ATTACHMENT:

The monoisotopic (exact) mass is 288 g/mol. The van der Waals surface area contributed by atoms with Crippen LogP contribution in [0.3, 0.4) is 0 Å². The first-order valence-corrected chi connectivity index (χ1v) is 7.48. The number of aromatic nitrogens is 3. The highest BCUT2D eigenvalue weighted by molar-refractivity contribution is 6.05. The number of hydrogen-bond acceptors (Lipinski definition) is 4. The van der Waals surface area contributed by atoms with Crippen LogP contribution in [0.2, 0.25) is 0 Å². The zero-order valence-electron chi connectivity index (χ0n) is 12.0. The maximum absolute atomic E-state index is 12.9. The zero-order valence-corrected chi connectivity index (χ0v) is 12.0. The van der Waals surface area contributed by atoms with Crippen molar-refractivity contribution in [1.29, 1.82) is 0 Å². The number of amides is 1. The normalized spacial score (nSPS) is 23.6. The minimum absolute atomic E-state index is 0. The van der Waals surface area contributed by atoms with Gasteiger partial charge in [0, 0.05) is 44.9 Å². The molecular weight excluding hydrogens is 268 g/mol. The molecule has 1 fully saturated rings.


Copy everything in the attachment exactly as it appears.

The monoisotopic (exact) mass is 288 g/mol. The van der Waals surface area contributed by atoms with Crippen LogP contribution in [0.3, 0.4) is 0 Å². The first-order valence-corrected chi connectivity index (χ1v) is 7.48. The number of aromatic nitrogens is 3. The highest BCUT2D eigenvalue weighted by molar-refractivity contribution is 6.05. The number of hydrogen-bond acceptors (Lipinski definition) is 4. The van der Waals surface area contributed by atoms with Crippen LogP contribution in [0.2, 0.25) is 0 Å². The zero-order valence-electron chi connectivity index (χ0n) is 12.0. The maximum absolute atomic E-state index is 12.9. The zero-order valence-corrected chi connectivity index (χ0v) is 12.0. The van der Waals surface area contributed by atoms with Crippen molar-refractivity contribution in [1.29, 1.82) is 0 Å². The number of amides is 1. The normalized spacial score (nSPS) is 23.6. The minimum absolute atomic E-state index is 0. The van der Waals surface area contributed by atoms with Gasteiger partial charge in [0, 0.05) is 44.9 Å². The molecular weight excluding hydrogens is 268 g/mol. The molecule has 1 fully saturated rings.